Once we recognized the pattern of feedback focusing on and concentrating in the direction of people in leadership in ways that are almost guaranteed to outstrip capacity, we put in place a mechanism for people to be able to offer feedback to someone who has stepped into leadership without that person being required to be the one to hear it. That mechanism is a designated person to engage with those who have feedback to offer to help find what is feedback within what may be judgments and reactions, and then to decide, with the person offering it, where it belongs. This has been initially put in place only for me, and now it’s beginning to be in place for other people who are stepping into leadership within NGL. The results over the last few months have been fascinating to me. Almost all the potential feedback that people initially expressed as being for me turned to be for this or that team, or a pointer to an overall void within our system, or was feedback that went away once the person was heard and realized they themselves could do something different. In that sense, the capacity boost that came from someone else receiving the feedback other than me was immense. In addition, the very few pieces of feedback that did come to me came with clarity and specificity and without emotional charge, so I could integrate them with ease. Since I also made them public knowledge, there are now a few people who have taken on reminding me of things I have agreed to and am challenged to track within me.
Finding capacity to attend to neglected needs
This example isn’t specific to leadership per se, though it is situated within a power difference. It’s happened within the home pod that I am part of, where one person, Emma, is a woman from working-class upbringing, and another, Eddy, is a man of middle- class upbringing. Over some months, we came to see that Emma was consistently mobilizing towards emergent needs within the pod before attending to other needs, while Eddy was carving out time for learning and other activities that are meaningful to him, and only attending to emergent needs at specific times. Unsurprisingly, the initial way that this phenomenon showed up was resentment. Emma’s exceptional capacity to point to specifics and to speak truth eventually exposed the systemic layers of class training and male and female training which landed them both where they were. The agreement they eventually came to, together, came to be known as “watering shoots.” Eddy became Emma’s ally in stepping outside her pattern because they both recognized it was outside her individual capacity to do so. They started meeting weekly to co-hold the task of shifting this pattern, including putting times in her schedule for learning and reading, activities that were never nurtured in her family or hometown. Emma began to do more reading, eventually leading her to choose to write a book which is slowly unfolding (very slowly given our very challenging life circumstances). Eddy began to orient much more to emergent needs and has taken on holding various systems for our pod, especially our transition system, which we jokingly said was developed from unpacking Emma’s stress during transitions.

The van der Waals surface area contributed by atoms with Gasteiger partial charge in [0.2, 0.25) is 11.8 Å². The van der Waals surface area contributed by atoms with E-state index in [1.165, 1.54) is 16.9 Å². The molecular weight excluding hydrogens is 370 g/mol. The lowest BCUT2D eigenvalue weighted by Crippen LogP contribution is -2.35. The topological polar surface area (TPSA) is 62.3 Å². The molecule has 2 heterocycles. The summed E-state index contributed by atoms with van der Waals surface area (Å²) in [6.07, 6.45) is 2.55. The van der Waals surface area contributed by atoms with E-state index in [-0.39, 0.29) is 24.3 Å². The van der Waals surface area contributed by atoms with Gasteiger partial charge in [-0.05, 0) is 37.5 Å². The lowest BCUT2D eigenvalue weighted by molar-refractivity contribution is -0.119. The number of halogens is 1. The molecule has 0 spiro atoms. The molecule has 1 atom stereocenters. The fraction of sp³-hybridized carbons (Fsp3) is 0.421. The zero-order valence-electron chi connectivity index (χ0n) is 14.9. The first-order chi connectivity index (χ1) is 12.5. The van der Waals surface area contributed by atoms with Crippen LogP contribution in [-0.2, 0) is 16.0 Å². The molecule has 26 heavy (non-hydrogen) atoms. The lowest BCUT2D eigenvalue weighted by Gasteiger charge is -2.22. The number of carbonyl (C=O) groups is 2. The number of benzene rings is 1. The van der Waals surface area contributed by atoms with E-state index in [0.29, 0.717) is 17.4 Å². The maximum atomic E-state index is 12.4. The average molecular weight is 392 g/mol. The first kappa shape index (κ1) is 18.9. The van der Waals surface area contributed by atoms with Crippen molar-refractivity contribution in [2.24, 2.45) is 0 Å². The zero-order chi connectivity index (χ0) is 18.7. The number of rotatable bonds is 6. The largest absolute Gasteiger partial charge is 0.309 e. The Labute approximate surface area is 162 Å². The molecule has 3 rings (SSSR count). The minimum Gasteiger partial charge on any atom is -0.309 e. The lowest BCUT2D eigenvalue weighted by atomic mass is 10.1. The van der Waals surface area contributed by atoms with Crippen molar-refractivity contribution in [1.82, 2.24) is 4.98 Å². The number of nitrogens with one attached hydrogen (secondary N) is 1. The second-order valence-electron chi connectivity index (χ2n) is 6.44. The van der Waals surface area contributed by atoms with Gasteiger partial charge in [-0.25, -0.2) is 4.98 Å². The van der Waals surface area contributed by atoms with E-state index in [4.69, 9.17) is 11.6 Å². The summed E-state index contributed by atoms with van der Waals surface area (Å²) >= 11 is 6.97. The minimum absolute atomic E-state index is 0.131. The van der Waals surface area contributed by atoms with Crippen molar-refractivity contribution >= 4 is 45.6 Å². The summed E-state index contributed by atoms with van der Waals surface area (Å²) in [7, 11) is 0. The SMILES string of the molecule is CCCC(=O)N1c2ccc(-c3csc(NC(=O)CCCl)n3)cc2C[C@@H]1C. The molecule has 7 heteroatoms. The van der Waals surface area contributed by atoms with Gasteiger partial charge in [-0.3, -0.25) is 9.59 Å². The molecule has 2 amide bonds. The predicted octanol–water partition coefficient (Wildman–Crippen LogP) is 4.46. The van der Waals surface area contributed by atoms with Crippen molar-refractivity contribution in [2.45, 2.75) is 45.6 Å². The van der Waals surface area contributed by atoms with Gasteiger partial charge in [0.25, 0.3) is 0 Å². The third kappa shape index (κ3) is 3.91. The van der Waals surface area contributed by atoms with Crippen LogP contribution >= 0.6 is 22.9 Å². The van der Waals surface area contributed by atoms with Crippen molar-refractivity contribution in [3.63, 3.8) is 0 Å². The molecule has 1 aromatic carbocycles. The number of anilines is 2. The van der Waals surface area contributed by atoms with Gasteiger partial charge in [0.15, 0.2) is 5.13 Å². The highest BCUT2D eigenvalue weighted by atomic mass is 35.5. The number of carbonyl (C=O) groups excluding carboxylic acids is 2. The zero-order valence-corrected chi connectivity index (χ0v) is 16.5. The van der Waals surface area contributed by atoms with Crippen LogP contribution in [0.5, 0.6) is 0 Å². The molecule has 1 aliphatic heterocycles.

Beyond over-mobilization and under-mobilization
This last example is also from my own experience. I have a lifelong pattern of what I have heard referred to as “general manager of the universe,” which is a not-so-secret society of those of us who care so much that we mobilize for anything that we see as really needed and for which we don’t see other capacity around us. This is the kind of pattern I have come to call “functional” because it can be quite convenient for others. Precisely because of this, functional patterns are very difficult to shift and often invisible. In addition, they mask places where there may not be actual capacity without someone over-mobilizing. My own version of it was quite dramatic and only partially conscious. I valiantly – and erroneously – tried and failed to singlehandedly attend to the legacy of patriarchy and all the voids in systems and capacity that it leads to. This will never be possible, for anyone within NGL or anywhere else.
Once I understood this, I became very enthusiastic about learning to mourn better and finding ways of shifting out of over-mobilizing. I took on a practice, about three years ago, of aiming to put my needs on the table rather than attempt to address them on my own whenever I can, to expose rather than absorb impacts on me, and to honor my capacity limits rather than override them because of lack of capacity around me. I was making very little progress for the longest time. Not only this, I also added a new pattern that made things even more challenging. That pattern was something like premature demobilization: releasing leadership before others are ready to step into it, before there is enough guidance from me, agreements with people about what they are actually going to do once I am gone, or clarity about ways of functioning outside patriarchal patterns that I hold with immense rigor and that many others haven’t integrated.